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Random Cultural Artifact dep't
While cleaning out the aforementioned pirate chest in preparation for the lock replacement operation, I rediscovered a number of items I had stashed in it some years previous. Some of them I knew were in there (my childhood security blanket, for instance - not likely to forget where I put that!), but others I had forgotten about entirely.

One of those items is a book. It rather depresses me now, for reasons that should be obvious in a moment, but in my youth it was a favorite of mine. It's a large-format, glossy paperback, liberally supplied with photographs, called Your Future in Space, and is essentially a very large advertising brochure for U.S. Space Camp in Alabama.

Now, despite my long-standing fascination with space exploration and all its various appurtenances (which I think can be traced back to my father's interesting decision to take me to see The Right Stuff when I was 10), I was not one of the kids who actually wanted to go to Space Camp. Being a comedically nearsighted asthmatic, I knew I would never be an astronaut, and so I found no particular attraction in the idea of going to the Deep South and pretending to be one for a couple of weeks. (It could be argued that this was missing the point, but that's how I felt about it at the time.) I did think the concept was cool, and I certainly didn't have anything against those kids, so when someone (presumably one of my parents) presented me with a copy of Your Future in Space because "you like space stuff," I enjoyed it very much.

Like I say, it's kind of a depressing read now. It was prepared in 1985, when the STS program still seemed invincible, and there's a lot of that standard boosterish stuff (presenting the Space Campers covered in the main narrative as "future shuttle commander So-and-so" and the like) that really rings awkwardly to modern sensibilities. The thing was, it rang awkwardly at the time, too, because due to the way book publishing worked back then, Your Future in Space wasn't actually published until 1986. When the STS-51L debacle happened in January of that year, they had only enough time to insert a memorial page in the front of the book; no revisions could be made to the internal contents.

Which was a little unfortunate, since one page contains a big photo of Ron McNair playing the saxophone in microgravity from a previous mission.

So, to recap, this book is in essence a large marketing exercise for a product I wasn't particularly interested in which was overtaken by history before it even reached the public. And yet I remain weirdly attached to it. I think this is mainly because the kids in the photos are clearly having the time of their lives. It's all rendered unrelievedly poignant now, because you look at them and you're aware that, in those moments, being photographed for a book on the Space Camp experience in the summer of 1985, they don't know that it's all about to go horribly wrong, that vanishingly few of them are ever going to be astronauts, that the Shuttle will kill 14 people in the next 18 years, and that American manned spaceflight itself will be over by 2012.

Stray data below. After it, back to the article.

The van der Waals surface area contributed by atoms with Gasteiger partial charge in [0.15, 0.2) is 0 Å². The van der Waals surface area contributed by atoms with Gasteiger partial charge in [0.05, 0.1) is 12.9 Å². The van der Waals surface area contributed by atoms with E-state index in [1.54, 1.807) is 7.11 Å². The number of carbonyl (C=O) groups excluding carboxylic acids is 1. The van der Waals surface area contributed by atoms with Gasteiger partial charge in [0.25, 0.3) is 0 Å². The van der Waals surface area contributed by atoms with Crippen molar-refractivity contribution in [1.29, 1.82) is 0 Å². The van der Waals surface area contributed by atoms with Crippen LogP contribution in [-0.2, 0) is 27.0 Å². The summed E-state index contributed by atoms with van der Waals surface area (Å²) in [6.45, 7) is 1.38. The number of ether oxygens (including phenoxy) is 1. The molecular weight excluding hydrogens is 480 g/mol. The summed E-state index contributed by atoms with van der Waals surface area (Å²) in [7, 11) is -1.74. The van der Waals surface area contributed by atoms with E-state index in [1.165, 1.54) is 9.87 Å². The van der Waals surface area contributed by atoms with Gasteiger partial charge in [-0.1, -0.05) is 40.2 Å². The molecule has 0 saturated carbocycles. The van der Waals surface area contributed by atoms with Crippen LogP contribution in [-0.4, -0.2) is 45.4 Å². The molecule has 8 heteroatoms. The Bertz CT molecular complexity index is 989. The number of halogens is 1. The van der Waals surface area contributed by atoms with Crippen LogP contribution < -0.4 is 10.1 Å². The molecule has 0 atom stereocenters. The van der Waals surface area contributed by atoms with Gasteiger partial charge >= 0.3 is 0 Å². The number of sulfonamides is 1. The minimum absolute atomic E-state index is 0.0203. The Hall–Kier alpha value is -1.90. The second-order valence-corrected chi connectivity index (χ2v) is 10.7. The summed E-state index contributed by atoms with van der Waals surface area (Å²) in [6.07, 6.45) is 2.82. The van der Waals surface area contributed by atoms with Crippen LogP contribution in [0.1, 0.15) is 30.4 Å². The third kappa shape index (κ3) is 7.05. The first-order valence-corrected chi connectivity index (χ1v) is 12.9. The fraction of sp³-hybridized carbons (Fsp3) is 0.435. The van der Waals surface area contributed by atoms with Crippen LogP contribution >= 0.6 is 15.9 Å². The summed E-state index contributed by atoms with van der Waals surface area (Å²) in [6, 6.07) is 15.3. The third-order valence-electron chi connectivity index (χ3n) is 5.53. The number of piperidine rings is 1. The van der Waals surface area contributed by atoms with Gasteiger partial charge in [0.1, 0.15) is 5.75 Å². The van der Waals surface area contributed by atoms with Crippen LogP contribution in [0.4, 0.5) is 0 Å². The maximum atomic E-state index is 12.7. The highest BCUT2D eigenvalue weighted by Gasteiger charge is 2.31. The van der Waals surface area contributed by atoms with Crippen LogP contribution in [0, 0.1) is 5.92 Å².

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cmdr_zoom From: cmdr_zoom Date: February 12th, 2014 10:36 am (UTC) (Link)
*offers wistful fistbump*

Me, I have not one but two copies of the Space Shuttle Operator's Manual, with fold-out control panel diagrams and everything. Not sure exactly when or how I picked up the second, but the first is original issue, so to speak.

But before that came Manned Spaceflight, by Kenneth Gatland, which I believe I got at the Exploratorium in San Francisco, during one of my boyhood trips to visit the extended family down in California. This was back when the Shuttle was yet to fly, but its final form had been decided. I read as much of the text (with its odd Britishisms like "programme" and numerals with long descenders) as I could understand, and kept coming back to the lovely color pages with diagrams, cutaways, and NASA photographs and paintings of spacecraft from both sides. That was the book that really fired my imagination. I still have it, too; the spine is long gone, but the covers and pages are otherwise intact.

Edited at 2014-02-12 10:50 am (UTC)
z_gryphon From: z_gryphon Date: February 12th, 2014 04:53 pm (UTC) (Link)
I have one of those operator's manuals too. Someone - I don't think it was me, the handwriting is too neat - has even amended the list of orbiters to strike Challenger and add Endeavour.
dvandom From: dvandom Date: February 12th, 2014 04:01 pm (UTC) (Link)
A friend of mine in high school went to Space Camp every year she was eligible, including summers after Challenger. Health problems discovered during her senior year meant she could never go to space, but she did eventually get to work for NASA. If you watch enough pre-woowoocrap H2 or Science Channel programming, you'll even see her in a few of the space science shows as an interviewed expert.
dornbeast From: dornbeast Date: February 14th, 2014 07:21 am (UTC) (Link)
...American manned spaceflight itself will be over by 2012.

I'm just crazy enough to hope that when the history of spaceflight is written in 2099, it will say that the second period of American manned spaceflight ended in 2012, and that the third period began in 2036. I'd like it to be sooner, but I don't know if we have the collective will to try.

Also, for lack of better ideas, I've arbitrarily assumed that the first period of American manned spaceflight ended with Skylab, and the second period was STS-1.
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